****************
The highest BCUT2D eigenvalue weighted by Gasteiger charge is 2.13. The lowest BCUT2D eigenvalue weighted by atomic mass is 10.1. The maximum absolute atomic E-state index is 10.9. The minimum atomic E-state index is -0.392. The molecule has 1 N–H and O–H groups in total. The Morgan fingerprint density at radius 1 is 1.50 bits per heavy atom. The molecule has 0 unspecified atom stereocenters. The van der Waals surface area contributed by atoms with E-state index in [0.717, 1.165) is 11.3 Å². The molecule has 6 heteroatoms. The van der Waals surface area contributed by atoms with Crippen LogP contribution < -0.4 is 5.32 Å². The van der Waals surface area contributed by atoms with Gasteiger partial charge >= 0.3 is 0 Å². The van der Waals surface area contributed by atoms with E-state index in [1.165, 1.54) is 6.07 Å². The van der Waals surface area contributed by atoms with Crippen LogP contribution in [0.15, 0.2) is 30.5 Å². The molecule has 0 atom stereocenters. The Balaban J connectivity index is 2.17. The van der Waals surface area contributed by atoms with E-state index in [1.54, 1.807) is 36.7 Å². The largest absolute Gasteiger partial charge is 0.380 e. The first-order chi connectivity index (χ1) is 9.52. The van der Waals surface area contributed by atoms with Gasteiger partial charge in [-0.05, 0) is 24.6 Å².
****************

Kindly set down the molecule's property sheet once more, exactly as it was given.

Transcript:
The highest BCUT2D eigenvalue weighted by Gasteiger charge is 2.13. The lowest BCUT2D eigenvalue weighted by atomic mass is 10.1. The maximum absolute atomic E-state index is 10.9. The minimum atomic E-state index is -0.392. The molecule has 1 N–H and O–H groups in total. The Morgan fingerprint density at radius 1 is 1.50 bits per heavy atom. The molecule has 0 unspecified atom stereocenters. The van der Waals surface area contributed by atoms with E-state index in [0.717, 1.165) is 11.3 Å². The molecule has 6 heteroatoms. The van der Waals surface area contributed by atoms with Crippen LogP contribution < -0.4 is 5.32 Å². The van der Waals surface area contributed by atoms with Gasteiger partial charge >= 0.3 is 0 Å². The van der Waals surface area contributed by atoms with E-state index in [1.165, 1.54) is 6.07 Å². The van der Waals surface area contributed by atoms with Crippen LogP contribution in [0.15, 0.2) is 30.5 Å². The molecule has 0 atom stereocenters. The Balaban J connectivity index is 2.17. The van der Waals surface area contributed by atoms with E-state index in [1.54, 1.807) is 36.7 Å². The largest absolute Gasteiger partial charge is 0.380 e. The first-order chi connectivity index (χ1) is 9.52. The van der Waals surface area contributed by atoms with Gasteiger partial charge in [-0.05, 0) is 24.6 Å².